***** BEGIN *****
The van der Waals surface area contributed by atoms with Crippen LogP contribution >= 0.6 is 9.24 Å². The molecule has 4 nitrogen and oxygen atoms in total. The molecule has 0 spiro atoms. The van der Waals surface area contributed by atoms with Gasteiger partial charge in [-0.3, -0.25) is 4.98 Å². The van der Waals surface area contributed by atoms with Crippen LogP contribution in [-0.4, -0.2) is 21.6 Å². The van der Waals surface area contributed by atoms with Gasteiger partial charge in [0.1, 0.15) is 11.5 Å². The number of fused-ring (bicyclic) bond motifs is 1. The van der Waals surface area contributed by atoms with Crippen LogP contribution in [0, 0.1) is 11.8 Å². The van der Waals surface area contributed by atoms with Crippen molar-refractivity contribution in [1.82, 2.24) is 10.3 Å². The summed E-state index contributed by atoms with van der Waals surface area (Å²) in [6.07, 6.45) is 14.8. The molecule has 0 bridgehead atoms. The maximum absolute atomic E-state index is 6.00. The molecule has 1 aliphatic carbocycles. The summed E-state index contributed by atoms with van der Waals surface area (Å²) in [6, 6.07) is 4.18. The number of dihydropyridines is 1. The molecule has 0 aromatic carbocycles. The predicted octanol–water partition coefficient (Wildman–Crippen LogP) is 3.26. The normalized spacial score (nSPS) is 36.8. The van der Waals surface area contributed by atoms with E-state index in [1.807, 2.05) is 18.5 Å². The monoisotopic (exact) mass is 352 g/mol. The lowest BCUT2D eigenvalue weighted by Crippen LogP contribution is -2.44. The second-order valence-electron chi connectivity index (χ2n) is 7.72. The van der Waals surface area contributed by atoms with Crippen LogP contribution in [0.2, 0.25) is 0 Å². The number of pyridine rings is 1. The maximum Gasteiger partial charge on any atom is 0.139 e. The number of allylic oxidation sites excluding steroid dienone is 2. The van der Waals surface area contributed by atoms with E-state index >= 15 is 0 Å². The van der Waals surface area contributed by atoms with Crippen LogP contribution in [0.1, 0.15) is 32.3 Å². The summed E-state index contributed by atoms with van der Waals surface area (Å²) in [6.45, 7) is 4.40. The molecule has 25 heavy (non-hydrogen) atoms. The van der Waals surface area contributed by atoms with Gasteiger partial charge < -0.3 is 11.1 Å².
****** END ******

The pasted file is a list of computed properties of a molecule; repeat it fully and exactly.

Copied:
The van der Waals surface area contributed by atoms with Crippen LogP contribution >= 0.6 is 9.24 Å². The molecule has 4 nitrogen and oxygen atoms in total. The molecule has 0 spiro atoms. The van der Waals surface area contributed by atoms with Gasteiger partial charge in [-0.3, -0.25) is 4.98 Å². The van der Waals surface area contributed by atoms with Crippen LogP contribution in [-0.4, -0.2) is 21.6 Å². The van der Waals surface area contributed by atoms with Gasteiger partial charge in [0.1, 0.15) is 11.5 Å². The number of fused-ring (bicyclic) bond motifs is 1. The van der Waals surface area contributed by atoms with Crippen LogP contribution in [0, 0.1) is 11.8 Å². The van der Waals surface area contributed by atoms with Crippen molar-refractivity contribution in [1.82, 2.24) is 10.3 Å². The summed E-state index contributed by atoms with van der Waals surface area (Å²) in [6.07, 6.45) is 14.8. The molecule has 0 bridgehead atoms. The maximum absolute atomic E-state index is 6.00. The molecule has 1 aliphatic carbocycles. The summed E-state index contributed by atoms with van der Waals surface area (Å²) in [6, 6.07) is 4.18. The number of dihydropyridines is 1. The molecule has 0 aromatic carbocycles. The predicted octanol–water partition coefficient (Wildman–Crippen LogP) is 3.26. The normalized spacial score (nSPS) is 36.8. The van der Waals surface area contributed by atoms with E-state index in [1.807, 2.05) is 18.5 Å². The monoisotopic (exact) mass is 352 g/mol. The lowest BCUT2D eigenvalue weighted by Crippen LogP contribution is -2.44. The second-order valence-electron chi connectivity index (χ2n) is 7.72. The van der Waals surface area contributed by atoms with Crippen LogP contribution in [0.2, 0.25) is 0 Å². The number of pyridine rings is 1. The maximum Gasteiger partial charge on any atom is 0.139 e. The number of allylic oxidation sites excluding steroid dienone is 2. The van der Waals surface area contributed by atoms with E-state index >= 15 is 0 Å². The van der Waals surface area contributed by atoms with Crippen LogP contribution in [0.1, 0.15) is 32.3 Å². The summed E-state index contributed by atoms with van der Waals surface area (Å²) in [6.45, 7) is 4.40. The molecule has 25 heavy (non-hydrogen) atoms. The van der Waals surface area contributed by atoms with Gasteiger partial charge < -0.3 is 11.1 Å².